Tuesday, 3 January 2012

1962-2012 – Great British Music reaching their Half-Centenary

The year 1962 was an impressive one for British music. A number of senior composers such as Havergal Brian and Cyril Scott were still producing works of considerable accomplishment. However the new generation were coming to the fore. The Manchester Group of composers, Alexander Goehr, Peter Maxwell Davies and Harrison Birtwistle were flexing their musical muscles. In-between these two poles were a number of more ‘conventional’ composers producing music that was challenging but approachable to most concert-goers. These included Richard Rodney Bennett, William Mathias, Kenneth Leighton and Daniel Jones.
Well-established composers such as Arthur Bliss, Lennox Berkeley, Michael Tippett and Alan Bush were all writing considerable amounts of music.
Readers will note a number of names that appear to have fallen by the wayside: few works by Benjamin Frankel, Iain Hamilton, Elisabeth Lutyens and Wilfred Mellers are heard these days – which is more the pity. I certainly think a ‘Hamilton’ revival is long overdue. Fortunately, Richard Arnell has been reappraised- at least in the world of CDs.
Composers such as Gordon Crosse, Thea Musgrave and Robin Holloway are still actively composing music.
Many thanks to the Eric Gilder and his indispensible Dictionary of Composers and their Music. I have simply presented this list in alphabetical (by surname) order rather that chronological (by composer’s age). Please note that 1962 may be the date the work was composed, completed or received its first performance.
  • Richard Arnell: Concerto for two violins and strings 
  • Richard Rodney Bennett: London Pastoral Fantasy, for tenor and chamber orchestra: Sonata No. 2 for solo violin; Fantasy, for piano 
  • Lennox Berkeley: ‘Batter My Heart’, for soprano, chorus, organ and chamber orchestra; Sonatina for oboe and piano; 'Autumn's Legacy', for voice and piano orchestra;
  • Harrison Birtwistle: Chorales for orchestra (1962-3) 
  • Arthur Bliss: The Beatitudes, cantata 
  • Havergal Brian: The Jolly Miller, comedy overture; Symphony No 20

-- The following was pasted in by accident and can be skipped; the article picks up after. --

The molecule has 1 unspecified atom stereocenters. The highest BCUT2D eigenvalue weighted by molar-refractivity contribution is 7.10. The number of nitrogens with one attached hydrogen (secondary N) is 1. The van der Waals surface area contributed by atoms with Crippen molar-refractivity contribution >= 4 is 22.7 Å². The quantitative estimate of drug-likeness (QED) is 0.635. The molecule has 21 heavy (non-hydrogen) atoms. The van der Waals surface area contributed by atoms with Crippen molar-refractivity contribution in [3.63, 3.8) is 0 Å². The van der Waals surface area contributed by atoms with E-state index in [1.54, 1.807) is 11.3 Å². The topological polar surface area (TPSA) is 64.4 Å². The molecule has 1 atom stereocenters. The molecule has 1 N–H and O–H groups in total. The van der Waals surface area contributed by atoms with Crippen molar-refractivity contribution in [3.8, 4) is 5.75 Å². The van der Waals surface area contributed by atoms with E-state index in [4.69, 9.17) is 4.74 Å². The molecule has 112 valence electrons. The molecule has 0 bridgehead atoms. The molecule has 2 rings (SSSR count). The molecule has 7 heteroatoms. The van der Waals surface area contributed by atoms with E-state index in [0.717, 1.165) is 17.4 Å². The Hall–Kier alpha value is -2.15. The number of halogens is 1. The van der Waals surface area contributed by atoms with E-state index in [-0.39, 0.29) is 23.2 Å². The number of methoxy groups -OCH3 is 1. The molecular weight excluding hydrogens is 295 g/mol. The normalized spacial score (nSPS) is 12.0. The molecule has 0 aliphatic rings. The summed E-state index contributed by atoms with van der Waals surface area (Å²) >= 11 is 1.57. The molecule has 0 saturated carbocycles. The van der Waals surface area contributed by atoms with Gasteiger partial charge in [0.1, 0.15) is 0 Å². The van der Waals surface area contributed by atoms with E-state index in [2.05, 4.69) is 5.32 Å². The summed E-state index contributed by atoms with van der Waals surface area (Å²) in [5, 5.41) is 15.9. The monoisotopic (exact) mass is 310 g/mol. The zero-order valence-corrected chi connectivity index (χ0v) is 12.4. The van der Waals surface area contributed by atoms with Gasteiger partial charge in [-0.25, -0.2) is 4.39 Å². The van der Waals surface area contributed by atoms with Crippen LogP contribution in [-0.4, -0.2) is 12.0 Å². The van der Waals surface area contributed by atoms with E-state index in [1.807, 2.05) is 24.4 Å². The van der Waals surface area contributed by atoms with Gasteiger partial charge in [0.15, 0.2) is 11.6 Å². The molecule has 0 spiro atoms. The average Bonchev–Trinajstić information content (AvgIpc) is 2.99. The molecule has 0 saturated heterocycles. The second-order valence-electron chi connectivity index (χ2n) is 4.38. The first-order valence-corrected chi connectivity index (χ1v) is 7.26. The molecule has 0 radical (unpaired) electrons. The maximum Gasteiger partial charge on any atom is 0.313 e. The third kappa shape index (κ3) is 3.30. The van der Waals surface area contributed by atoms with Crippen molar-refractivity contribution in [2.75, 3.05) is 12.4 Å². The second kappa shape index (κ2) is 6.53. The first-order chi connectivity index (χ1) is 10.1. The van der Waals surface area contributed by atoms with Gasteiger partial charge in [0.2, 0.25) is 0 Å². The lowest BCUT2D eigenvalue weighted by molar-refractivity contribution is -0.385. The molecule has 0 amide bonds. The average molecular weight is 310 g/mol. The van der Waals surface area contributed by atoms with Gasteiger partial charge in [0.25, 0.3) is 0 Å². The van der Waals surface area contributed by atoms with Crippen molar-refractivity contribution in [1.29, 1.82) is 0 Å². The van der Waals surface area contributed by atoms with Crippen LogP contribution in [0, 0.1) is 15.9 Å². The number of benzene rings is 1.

• Alan Bush: The Sugar Reapers, opera; Variations, Nocturne and Finale on an English Sea Song, for piano and orchestra
  • Gordon Crosse: Concerto da Camera, for violin, wind and percussion; Changes, for soli, chorus and orchestra 
  • Peter Maxwell Davies: First fantasia on In Nomine of John Taverner, for orchestra; Sinfonia for chamber orchestra; The Lord's Prayer, for SATB unaccompanied; Leopardi Fragments, for voices and instruments; Four Carols, for SATB unaccompanied
  • Benjamin Frankel: Symphony No 2; Sonata No 2 for solo violin
  • Roberto Gerhard: Concert for Eight, for instruments 
  • Walter Goehr: A Little Cantata of Proverbs; Two Choruses for mixed choir a cappella 
  • Iain Hamilton: Arias for small orchestra; Sextet
  • Alan Hoddinott: Symphony No 2; Variations for flute, clarinet, harp and string quartet; Rebecca, for unaccompanied voices 
  • Robin Holloway: Garden Music, for eight players 
  • Gordon Jacob: News from Newtown, cantata 
  • Daniel Jones: St Peter, oratorio 
  • Wilfred Josephs: The Nottingham Captain, music-theatre; Cello Concerto; Five Fictitious Folk Songs, for woodwind quartet; King of the Coast, musical for children (1962-3)
  • John Joubert: 'Sweet Content', for unaccompanied chorus; Sinfonietta for orchestra; In Memoriam 1820, for orchestra 
  • Kenneth Leighton: Festive Overture; Missa Sancti Thomae, for chorus and organ 
  • Elisabeth Lutyens: Music for Orchestra II; Five Bagatelles for piano
  • John McCabe:  Concerto Funebre, for viola and chamber orchestra 
  • William Mathias: Sonata for violin and piano; Dance Overture; Invocation and Dance for orchestra; Serenade for small orchestra; Partita for organ; All Thy Works Shall Praise Thee, for mixed voices and organ; Variations on a hymn tune for organ
  • Nicolas Maw: Chamber Music for five instruments Scenes and Arias for voices and instruments 
  • Wilfred Mellers: Trio for flute, cello and piano; Cantilena e ciacone, for viola; Noctambule and Sun-Dance, for wind band 
  • Thea Musgrave: Chamber Concerto No.1; The Phoenix and the Turtle, for small chorus and orchestra 
  • Andrzej Panufnik: Piano Concerto; Landscape, for string orchestra;  Autumn Music, for orchestra
  • Alan Rawsthorne: Medieval Diptych, for baritone and orchestra; Divertimento for chamber Cyril Scott: Sinfonietta for strings;  Quintet for piano and wind;  Piano Trio
  • Robert Simpson: Symphony No 3
  • John Tavener: Piano Concerto (1962-3); Three Holy Sonnets, for voice and orchestra
  • Michael Tippett: Concerto for orchestra (1962-3); Praeludium, for brass, bells and percussion; Piano Sonata No 2; Songs for Ariel
  • William Walton: A Song for the Lord Mayor's Table, song cycle 
  • Hugh Wood: String Quartet No 1; Three Elegies, for chorus. 


Paul Brownsey said...


I've just realised that last year was the 300th anniversary of Boyce's birth and you didn't give him a mention. From the Boyce I know, I find him the most substantial and accomplished British composer of that era. I know your speciality is 19th-20th-century composers, but still...

Happy New Year,


John France said...

Thanks for that Paul,

Yes I love William Boyce - especially the Symphonies. Constant Lambert used this music (and bits of the Trios) to great effect in the ballet score 'The Prospect before Us'